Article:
Californian artist Liz Craft (*1970 in Los Angeles, CA, USA) creates sculptures and figurative installations that appear to be fragments in space. They seem to tell us dream-like stories summoning an atmosphere that can be associated with Surrealism, fairy tales or drug hallucinations. The formal language of her works has an immediate effect on the viewer, the techniques and materials merging without hierarchy – ranging from fabric, plastic, glass and papier mâché to synthetic resin, ceramics and bronze.
For her art, Craft draws primarily on ideas from the American counterculture of the 1960s, psychedelic experiences and pop culture. She borrows imagery from B-movies, Westerns and horror films as well as from comics and the aesthetics of amusement park backdrops. Liz Craft frequently lifts figures such as witches, unicorns, motorcyclists, pirates and the Grim Reaper out of their familiar contexts to quote, exaggerate or condense them in her works.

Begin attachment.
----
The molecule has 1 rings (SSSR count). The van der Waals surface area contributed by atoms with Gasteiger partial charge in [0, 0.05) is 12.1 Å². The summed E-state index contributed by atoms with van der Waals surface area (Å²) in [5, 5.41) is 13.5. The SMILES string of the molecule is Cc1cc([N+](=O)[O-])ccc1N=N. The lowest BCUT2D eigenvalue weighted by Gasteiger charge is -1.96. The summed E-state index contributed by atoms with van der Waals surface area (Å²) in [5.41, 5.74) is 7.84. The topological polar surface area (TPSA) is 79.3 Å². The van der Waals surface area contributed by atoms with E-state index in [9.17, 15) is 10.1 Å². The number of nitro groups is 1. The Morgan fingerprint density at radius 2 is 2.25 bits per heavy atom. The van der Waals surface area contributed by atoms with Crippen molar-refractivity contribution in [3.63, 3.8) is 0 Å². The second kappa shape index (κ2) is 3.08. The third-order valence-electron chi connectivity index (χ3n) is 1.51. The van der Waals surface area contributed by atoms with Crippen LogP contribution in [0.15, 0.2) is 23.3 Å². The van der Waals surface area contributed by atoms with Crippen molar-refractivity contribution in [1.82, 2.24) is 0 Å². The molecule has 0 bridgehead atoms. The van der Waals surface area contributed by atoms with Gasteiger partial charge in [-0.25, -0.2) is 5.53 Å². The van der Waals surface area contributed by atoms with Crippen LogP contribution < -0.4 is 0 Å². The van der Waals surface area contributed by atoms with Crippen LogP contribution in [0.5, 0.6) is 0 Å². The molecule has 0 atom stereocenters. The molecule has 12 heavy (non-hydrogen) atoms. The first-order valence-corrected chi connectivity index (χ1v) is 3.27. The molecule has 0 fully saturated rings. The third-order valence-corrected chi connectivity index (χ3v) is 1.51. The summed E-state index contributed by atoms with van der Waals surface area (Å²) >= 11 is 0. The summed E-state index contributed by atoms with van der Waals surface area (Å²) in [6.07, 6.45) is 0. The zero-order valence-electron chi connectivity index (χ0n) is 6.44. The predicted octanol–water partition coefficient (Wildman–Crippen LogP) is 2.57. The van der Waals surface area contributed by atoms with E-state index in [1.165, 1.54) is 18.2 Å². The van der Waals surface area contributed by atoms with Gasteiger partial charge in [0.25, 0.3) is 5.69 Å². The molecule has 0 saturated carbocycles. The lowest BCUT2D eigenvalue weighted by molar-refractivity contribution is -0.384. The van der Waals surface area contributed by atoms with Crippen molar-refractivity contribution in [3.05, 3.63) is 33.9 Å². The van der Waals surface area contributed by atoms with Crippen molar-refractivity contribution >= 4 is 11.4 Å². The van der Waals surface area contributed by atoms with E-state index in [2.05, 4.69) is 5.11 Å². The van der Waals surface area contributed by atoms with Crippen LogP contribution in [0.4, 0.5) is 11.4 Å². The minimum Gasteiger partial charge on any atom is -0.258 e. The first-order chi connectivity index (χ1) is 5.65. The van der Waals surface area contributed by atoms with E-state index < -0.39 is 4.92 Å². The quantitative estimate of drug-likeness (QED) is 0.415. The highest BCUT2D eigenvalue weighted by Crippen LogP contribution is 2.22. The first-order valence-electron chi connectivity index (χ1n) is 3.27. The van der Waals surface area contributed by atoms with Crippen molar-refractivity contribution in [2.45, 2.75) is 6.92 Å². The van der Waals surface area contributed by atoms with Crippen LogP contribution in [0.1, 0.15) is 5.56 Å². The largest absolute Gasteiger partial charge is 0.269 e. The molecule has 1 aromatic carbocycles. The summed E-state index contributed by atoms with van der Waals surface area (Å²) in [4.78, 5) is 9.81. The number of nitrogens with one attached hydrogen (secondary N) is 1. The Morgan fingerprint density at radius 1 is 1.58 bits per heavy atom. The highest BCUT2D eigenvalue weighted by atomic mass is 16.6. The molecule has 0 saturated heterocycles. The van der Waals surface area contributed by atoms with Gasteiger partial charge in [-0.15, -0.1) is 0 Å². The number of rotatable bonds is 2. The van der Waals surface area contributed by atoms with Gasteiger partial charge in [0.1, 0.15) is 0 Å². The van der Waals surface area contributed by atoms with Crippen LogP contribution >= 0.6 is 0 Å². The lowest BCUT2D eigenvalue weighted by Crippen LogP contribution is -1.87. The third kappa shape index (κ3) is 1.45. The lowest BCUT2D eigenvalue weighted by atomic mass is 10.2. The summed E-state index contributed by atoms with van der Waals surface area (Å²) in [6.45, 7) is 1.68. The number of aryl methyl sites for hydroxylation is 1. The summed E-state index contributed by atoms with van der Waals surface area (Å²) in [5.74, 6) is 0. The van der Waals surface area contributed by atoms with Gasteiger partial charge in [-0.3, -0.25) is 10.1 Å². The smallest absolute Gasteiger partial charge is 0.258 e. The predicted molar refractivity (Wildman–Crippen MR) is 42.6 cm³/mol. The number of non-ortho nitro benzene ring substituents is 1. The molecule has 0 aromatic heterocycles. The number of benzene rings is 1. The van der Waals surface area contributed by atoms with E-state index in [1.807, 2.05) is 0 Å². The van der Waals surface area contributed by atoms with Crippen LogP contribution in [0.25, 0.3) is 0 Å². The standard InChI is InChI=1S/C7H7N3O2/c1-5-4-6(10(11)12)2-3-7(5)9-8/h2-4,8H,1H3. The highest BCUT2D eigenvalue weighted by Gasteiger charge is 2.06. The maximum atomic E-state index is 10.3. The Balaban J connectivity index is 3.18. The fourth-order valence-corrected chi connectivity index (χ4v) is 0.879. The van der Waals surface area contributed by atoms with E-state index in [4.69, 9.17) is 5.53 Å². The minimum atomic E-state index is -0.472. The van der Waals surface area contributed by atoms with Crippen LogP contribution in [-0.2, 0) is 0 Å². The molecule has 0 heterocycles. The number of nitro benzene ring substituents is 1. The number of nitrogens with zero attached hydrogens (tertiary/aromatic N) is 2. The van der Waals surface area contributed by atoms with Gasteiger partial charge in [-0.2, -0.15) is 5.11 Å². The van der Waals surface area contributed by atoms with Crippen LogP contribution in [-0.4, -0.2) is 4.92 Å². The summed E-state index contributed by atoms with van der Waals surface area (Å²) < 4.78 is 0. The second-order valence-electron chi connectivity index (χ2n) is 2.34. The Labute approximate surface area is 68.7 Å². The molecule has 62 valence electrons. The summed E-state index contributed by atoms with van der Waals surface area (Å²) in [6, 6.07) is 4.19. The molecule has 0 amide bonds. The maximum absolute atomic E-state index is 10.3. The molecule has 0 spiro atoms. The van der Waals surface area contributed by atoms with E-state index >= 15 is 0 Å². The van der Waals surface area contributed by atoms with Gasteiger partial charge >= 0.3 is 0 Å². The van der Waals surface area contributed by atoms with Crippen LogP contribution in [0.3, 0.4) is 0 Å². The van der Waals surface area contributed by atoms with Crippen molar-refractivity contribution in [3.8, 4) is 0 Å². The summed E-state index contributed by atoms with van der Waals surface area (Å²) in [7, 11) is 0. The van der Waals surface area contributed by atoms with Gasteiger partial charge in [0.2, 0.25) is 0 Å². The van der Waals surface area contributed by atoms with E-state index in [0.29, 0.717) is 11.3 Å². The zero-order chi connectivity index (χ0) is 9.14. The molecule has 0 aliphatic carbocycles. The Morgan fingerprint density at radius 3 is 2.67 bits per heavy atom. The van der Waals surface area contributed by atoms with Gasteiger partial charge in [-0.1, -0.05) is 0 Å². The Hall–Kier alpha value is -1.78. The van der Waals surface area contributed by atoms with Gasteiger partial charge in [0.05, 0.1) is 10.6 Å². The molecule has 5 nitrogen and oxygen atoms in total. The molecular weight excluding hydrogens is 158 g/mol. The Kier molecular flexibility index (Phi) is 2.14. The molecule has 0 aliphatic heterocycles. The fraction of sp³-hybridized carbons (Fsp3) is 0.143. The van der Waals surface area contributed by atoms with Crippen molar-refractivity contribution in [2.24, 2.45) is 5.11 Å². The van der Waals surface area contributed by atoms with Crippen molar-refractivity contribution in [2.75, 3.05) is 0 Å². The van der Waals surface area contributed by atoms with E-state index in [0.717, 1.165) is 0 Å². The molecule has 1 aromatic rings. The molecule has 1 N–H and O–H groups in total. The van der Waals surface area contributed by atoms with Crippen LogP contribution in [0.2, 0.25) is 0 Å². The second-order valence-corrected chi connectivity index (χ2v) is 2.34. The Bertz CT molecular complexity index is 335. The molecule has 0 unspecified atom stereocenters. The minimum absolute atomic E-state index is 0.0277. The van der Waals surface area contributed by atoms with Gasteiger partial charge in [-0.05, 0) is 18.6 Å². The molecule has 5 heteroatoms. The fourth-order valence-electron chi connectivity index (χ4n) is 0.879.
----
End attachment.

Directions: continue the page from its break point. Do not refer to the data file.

Displayed in the exhibition space, the works enter into relationships with each other, like actors in a theatre piece. The figures’ gazes, words and gestures are arranged in new constellations each time they are presented, always telling a different story. In the series Speech Bubbles, wall sculptures whose shape recalls the speech bubbles in comic books or instant messages seem to be having conversations amongst themselves. The works bear punchy titles such as Suck it Hippie! (2017) or Do You Love Me Now (2019).
Craft’s sculptural work has a sprawling quality, for example the wall piece Strange Thing (2018), a parasitic organism made of electrical switch boxes and cable lines that spreads out across the walls, exploring its boundaries. The sculptures call to mind that particular brand of Californian irreverence that can be summed up by the words “Too Cool for School”. This phrase reflects an attitude derived from American teen movies, describing a casual but arrogant individual who likes to defy rules and social codes.